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Spies by Michael Frayn

Spies (2002)

by Michael Frayn

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We read this on English on Isle of Wight 05-06 on 6th form. ( )
  kajsa88 | Mar 8, 2014 |
The second Frayn book I've tried and failed to read. It's likely the first one prejudiced me against this, despite assurances from my family that it's good. I really couldn't get into it. The style seemed unnecessarily wordy and somewhat pretentious, but wasn't satisfying enough in itself to make it interesting. There was an early irritating touch in the protagonist finding out the name of a plant and refusing to divulge it to the reader, presumably an attempt to seem either interesting or mysterious, and achieving neither. After a prologue that was seemed as pointless as prologues usually seem, Frayn moved on to depicting the slightly unsatisfactory childhood of the protagonist through his own recollections. Deducing from the first few pages that the protagonist was likely to be miserable, his affluent older friend domineering, that nothing particularly fun seemed likely to happen, that the style grated on me, and - in short - that it read like a literary novel rather than a story of childhood adventure, I decided it wasn't worth my time. ( )
  Shimmin | Nov 29, 2013 |
It may be that I dislike this book because it was forced on me, or it could be that I simply could not even like the protagonist, I'm not sure.

I usually love war fiction, no matter where it's set, but this just didn't do it for me.

It was like reading a babbling eight year-old's story that he'd just made up, and I get a headache just thinking about it. It didn't flow right for me.

I now can't walk past a privet hedge without thinking of this bloody book. ( )
  Corazie | Jul 25, 2013 |
I feel I should have enjoyed this more than I did. I am not sure I really bought the idea that Uncle Peter was hiding in the cellars on the other side of the railway underpass. Sorry. ( )
  adrianburke | Feb 23, 2013 |
You wouldn't think that a story about two boys at play could turn into such a nail-biter, especially when neither child is ever in any real danger. Yet Michael Frayn's 2002 novel "Spies" reads like a thriller.

Certain odors can take us back to faraway places and long-ago times, and it is a smell that causes an old man, Stephen Wheatley, to remember a particular summer during World War II when he was growing up in a new neighborhood in London.

Stephen is a quiet boy, preyed on by bullies, whose only friend is Keith, also a loner. In their relationship, Keith is always the leader, Stephen always the follower. Keith invents the fanciful games they play. One day Keith announces, "My mother is a German spy." And so the boys, doing their patriotic duty, closely observe Keith's mother to try to learn her secrets.

It turns out that his mother, if perhaps not a spy, nevertheless does have secrets, and what the boys discover shakes up their lives and the lives of others in the neighborhood.

Frayn is marvelous writer, and "Spies" really is hard to put down. ( )
  hardlyhardy | Jan 18, 2013 |
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The third week of June, and there it is again: the same almost embarrassingly familiar breath of sweetness that comes every year about this time.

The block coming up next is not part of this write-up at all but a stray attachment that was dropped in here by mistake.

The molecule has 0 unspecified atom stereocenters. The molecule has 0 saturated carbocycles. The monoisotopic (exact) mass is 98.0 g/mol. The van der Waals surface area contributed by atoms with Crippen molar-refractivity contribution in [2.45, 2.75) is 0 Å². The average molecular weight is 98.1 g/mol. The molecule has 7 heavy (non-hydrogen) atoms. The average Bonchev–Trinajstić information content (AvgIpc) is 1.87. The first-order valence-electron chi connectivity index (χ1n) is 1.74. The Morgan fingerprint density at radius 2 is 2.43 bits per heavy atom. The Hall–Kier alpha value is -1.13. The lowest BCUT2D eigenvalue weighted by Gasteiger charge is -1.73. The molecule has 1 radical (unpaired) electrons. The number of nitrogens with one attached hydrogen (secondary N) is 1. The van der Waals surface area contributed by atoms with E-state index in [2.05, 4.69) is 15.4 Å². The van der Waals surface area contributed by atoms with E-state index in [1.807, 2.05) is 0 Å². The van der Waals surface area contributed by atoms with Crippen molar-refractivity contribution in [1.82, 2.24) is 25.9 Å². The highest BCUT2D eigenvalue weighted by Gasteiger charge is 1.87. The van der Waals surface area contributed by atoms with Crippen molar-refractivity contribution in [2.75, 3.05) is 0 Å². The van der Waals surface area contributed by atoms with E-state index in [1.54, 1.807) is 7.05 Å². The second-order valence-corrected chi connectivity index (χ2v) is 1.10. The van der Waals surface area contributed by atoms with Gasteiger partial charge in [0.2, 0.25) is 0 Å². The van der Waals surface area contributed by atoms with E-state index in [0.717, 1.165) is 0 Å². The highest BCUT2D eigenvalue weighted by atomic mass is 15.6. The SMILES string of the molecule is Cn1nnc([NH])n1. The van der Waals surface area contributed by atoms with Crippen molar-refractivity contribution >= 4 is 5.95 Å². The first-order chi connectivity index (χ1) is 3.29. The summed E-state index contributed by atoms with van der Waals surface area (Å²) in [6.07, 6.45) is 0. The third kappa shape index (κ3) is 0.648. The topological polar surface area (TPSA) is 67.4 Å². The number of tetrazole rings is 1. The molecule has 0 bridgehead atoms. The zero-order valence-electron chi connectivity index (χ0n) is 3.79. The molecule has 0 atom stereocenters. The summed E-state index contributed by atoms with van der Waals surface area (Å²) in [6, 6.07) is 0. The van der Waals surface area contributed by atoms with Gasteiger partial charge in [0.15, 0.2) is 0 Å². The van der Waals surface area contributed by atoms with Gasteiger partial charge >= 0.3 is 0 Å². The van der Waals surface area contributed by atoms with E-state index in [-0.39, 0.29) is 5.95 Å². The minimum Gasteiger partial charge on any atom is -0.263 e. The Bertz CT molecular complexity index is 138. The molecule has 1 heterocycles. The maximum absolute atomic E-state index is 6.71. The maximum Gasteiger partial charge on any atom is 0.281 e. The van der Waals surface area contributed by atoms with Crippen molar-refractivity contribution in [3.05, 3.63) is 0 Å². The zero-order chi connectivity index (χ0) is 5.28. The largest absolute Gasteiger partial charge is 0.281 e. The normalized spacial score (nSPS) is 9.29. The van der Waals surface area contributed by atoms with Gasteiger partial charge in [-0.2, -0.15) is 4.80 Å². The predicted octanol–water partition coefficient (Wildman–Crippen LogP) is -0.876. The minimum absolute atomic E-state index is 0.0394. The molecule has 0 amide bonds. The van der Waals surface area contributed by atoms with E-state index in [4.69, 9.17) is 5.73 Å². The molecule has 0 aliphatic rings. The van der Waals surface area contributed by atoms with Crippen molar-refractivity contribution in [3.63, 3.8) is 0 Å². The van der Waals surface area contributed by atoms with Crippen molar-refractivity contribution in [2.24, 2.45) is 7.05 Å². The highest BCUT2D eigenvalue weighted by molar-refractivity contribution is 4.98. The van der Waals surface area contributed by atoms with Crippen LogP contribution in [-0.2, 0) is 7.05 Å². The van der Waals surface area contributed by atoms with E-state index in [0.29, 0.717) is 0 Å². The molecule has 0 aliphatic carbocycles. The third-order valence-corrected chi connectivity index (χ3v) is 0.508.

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Amazon.com Amazon.com Review (ISBN 0571212964, Paperback)

In Michael Frayn's novel Spies an old man returns to the scene of his seemingly ordinary suburban childhood. Stephen Wheatley is unsure of what he is seeking, but as he walks once-familiar streets he hasn't seen in 50 years, he unfolds a story of childish games colliding cruelly with adult realities. It is wartime and Stephen's friend Keith makes the momentous announcement that his mother is a German spy. The two boys begin to spy on the supposed spy, following her on her trips to the shops and to the post office, and reading her diary. Keith's mother does have secrets to conceal but they are not the ones the boys suspect. Frayn skillfully manipulates his plot so that the reader's growing awareness of the truth remains just a few steps beyond young Stephen's dawning realization that he is trespassing on painful and dangerous territory. The only false notes occur in the final chapter when the central revelation is too swiftly followed by further disclosures about Stephen and his family that seem somehow unnecessary and make the denouement less satisfyingly conclusive. This is a much sparer and less expansive book than Frayn's 1999 novel Headlong, which was short-listed for the Booker Prize. --Nick Rennison, Amazon.co.uk

(retrieved from Amazon Mon, 30 Sep 2013 13:23:51 -0400)

(see all 5 descriptions)

"The sudden trace of a troubling, familiar smell takes Stephen Wheatley back to a dimly remembered yet disturbing childhood summer in wartime London. As he pieces together the scattered images, we are transported to a quiet street, where two boys - Keith and his sidekick Stephen - are engaged in their own version of the war effort: spying on the neighbors, recording their movements, ferreting out their secrets.". "In the peaceful Close, the only visible signs of war are the nightly blackout and a single random bombsite. To the boys, though, the whole district is riddled with secret passages, underground laboratories, and hideaways for secret agents that must be monitored. And then, with six shocking words, Keith reveals that the Germans have infiltrated his family; from that point, the espionage game takes a sinister and unintended turn. A wife's simple errands and a family's ordinary rituals, the unremarkable geography of post office and railway tracks, are no longer the objects of childish speculation but the tragic elements of adult catastrophe."--BOOK JACKET.… (more)

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